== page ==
Walking The Walk

In 1994, the New York Rangers were in the Conference finals with the New Jersey Devils.  They were down 3 games to 2 in a best of seven series, meaning they had to win the next two games in order to move on.  The captain of the Rangers, Mark Messier, was under criticism for underperforming in the series.  He had massive expectations on his shoulders, especially since he was one of the greatest players ever to play the game of hockey.  Then, in the morning of the big game, he said something that would be remembered forever.  He said to reporters, “I promise we will win tonight.”  No player to that day had ever made such a bold claim to the entire world about such a huge game.  He didn’t just tell one friend that he guaranteed they would win; he told everyone.  It made headlines in the paper, and if nothing else, it increased the pressure on him tenfold.  To make such a bold claim was to put yourself against public scrutiny, and if he failed to deliver on his promise, people would think he was a fool.  It took tremendous courage and heart to make such a bold claim.

So what happened?

Going into the third period, Mark’s team was down 2-1, and then something historic happened.  Mark scored 3 times, completing a hat trick and single-handedly ensuring his team won, forcing a game 7 that they would also win.  You see, Mark didn’t just make a bold claim and then do nothing to deliver on his promise.  He put forth every effort to ensure they won.  He didn’t just talk the talk, but he walked the walk.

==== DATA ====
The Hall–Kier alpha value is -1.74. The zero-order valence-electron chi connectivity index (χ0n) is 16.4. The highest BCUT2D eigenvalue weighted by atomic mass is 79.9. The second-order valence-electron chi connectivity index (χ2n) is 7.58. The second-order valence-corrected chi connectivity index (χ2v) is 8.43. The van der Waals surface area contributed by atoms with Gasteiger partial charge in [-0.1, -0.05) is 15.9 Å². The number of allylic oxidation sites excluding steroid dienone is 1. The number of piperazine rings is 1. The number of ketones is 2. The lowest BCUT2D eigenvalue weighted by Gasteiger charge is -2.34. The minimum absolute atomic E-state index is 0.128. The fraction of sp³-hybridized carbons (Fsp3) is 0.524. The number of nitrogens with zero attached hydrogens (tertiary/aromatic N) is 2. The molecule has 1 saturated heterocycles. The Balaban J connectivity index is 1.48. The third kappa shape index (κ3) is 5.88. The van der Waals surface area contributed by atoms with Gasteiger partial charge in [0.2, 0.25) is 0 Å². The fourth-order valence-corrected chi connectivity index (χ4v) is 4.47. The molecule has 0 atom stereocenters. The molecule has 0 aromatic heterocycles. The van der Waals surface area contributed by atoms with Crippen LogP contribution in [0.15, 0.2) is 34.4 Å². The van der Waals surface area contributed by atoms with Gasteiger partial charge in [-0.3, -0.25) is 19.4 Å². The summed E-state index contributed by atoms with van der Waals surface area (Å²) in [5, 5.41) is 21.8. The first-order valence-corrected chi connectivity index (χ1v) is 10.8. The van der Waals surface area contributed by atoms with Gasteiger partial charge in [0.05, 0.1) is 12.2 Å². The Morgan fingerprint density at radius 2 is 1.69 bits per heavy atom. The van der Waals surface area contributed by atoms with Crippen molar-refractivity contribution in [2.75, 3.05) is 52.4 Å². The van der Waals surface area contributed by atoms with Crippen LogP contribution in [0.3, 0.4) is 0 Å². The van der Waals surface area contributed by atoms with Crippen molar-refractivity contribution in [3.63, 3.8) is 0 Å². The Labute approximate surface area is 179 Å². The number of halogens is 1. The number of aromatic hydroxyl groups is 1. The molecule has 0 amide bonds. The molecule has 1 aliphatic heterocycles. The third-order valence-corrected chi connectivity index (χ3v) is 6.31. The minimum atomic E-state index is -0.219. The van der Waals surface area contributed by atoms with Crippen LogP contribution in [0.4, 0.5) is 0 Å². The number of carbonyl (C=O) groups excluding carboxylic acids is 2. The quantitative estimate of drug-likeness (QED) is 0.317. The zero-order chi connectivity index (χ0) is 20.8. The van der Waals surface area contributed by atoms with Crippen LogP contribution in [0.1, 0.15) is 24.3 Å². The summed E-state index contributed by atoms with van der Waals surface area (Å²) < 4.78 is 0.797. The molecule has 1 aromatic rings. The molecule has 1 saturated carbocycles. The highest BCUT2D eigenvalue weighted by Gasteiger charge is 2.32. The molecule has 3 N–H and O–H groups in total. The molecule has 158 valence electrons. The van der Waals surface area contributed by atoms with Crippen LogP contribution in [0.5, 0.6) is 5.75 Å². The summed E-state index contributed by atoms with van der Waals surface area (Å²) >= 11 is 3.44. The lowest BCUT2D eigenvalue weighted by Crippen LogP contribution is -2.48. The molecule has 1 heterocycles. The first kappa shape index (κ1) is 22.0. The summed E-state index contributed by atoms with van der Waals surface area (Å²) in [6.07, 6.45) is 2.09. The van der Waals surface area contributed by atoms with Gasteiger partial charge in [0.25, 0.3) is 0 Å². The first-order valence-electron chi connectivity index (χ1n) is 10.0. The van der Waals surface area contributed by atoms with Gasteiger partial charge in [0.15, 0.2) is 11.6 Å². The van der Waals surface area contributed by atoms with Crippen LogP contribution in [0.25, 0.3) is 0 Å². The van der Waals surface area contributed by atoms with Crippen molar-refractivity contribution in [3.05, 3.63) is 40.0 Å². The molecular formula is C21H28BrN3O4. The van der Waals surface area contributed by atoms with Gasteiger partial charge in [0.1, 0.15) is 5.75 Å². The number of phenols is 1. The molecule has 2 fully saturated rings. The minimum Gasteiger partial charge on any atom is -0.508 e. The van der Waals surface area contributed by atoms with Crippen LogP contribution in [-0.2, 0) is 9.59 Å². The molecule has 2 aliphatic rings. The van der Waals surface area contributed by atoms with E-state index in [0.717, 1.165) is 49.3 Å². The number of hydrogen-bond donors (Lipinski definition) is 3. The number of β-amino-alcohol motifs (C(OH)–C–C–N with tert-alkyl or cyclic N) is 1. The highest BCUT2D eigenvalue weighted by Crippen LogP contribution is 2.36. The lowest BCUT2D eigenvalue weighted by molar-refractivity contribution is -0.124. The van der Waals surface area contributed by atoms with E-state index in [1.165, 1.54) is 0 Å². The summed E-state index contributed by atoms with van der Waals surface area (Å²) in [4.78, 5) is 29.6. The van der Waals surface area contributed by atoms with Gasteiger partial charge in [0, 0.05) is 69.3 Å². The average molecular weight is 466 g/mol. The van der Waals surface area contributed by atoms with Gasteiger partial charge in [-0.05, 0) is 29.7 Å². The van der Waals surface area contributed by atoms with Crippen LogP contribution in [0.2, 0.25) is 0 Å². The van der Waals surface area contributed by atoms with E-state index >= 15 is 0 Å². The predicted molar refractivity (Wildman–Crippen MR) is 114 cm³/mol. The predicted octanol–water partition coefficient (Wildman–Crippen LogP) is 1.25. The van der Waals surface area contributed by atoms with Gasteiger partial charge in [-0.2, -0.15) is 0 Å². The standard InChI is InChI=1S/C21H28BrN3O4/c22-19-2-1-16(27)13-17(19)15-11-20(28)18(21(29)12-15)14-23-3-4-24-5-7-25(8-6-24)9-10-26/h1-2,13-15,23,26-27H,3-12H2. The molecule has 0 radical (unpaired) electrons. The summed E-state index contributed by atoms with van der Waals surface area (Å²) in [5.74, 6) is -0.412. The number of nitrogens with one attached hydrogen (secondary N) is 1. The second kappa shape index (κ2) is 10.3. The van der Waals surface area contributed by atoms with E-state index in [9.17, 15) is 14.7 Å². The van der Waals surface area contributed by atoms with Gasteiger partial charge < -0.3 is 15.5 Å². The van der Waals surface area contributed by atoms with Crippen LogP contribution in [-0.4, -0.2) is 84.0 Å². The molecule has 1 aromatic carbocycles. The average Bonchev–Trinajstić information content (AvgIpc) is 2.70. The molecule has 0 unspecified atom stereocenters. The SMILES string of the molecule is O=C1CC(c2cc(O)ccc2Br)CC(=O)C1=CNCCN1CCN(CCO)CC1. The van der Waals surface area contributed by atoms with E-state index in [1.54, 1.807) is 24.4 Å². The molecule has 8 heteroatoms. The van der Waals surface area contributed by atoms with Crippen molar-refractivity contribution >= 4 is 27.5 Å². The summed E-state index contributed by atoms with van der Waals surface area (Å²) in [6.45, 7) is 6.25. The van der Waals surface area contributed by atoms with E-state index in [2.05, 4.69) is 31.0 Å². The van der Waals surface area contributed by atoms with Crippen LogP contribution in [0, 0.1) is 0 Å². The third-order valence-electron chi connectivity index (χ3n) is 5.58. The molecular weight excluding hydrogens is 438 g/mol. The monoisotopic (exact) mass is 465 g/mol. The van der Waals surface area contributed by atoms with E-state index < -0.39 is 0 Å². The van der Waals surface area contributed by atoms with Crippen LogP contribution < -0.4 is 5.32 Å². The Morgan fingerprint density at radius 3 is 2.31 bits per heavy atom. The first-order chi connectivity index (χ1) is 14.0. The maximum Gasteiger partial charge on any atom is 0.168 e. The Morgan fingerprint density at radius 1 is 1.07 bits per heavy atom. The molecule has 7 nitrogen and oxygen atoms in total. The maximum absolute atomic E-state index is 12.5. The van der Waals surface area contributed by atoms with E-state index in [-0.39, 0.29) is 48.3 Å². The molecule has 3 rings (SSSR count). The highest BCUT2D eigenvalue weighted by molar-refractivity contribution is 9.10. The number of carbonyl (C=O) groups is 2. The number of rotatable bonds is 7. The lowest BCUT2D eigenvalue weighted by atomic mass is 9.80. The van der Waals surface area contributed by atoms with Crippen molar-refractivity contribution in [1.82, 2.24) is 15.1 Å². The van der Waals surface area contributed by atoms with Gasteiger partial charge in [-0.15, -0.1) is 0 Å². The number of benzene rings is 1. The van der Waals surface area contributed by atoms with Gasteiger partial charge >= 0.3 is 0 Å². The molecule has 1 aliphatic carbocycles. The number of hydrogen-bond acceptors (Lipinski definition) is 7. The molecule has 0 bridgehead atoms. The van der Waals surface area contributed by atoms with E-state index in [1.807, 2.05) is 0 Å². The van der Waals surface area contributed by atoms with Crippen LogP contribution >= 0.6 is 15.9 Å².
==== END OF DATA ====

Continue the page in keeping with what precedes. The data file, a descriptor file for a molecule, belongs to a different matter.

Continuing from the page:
This relates to what Jesus has commanded us to do.  He said at the end of Matthew, that we are to go out into the world and make disciples of all people.  We are not to simply accept Jesus into our life and be done with it.  We can’t tell God we love him and do nothing to show him we truly mean it.  Just like Mark, if we simply proclaim to the world that we love God, but continue to live in sin, we are fools who are not staying true to what we said.  In the book of James 2:14 it says that “faith without deeds is dead.”  Talking about how we are Christians is not enough.  God has commanded us to take up our cross and follow him, meaning we are to leave behind the life of sin we had before God, and live the way Jesus commanded us to live.  I’m not saying we will live perfect lives, that’s impossible.  But we are to do our best to love others and show the love of Jesus in our lives everyday.  When we declare ourselves to be Christian, we are putting ourselves in a position where we are vulnerable to being criticised by others, just like Mark Messier was.  It is up to us to show others how our God has changed our lives, so that other people will see the glory of God in us and understand the power our God has to change lives.

Stefan Hogg, OWI Youth/ Junior Leader

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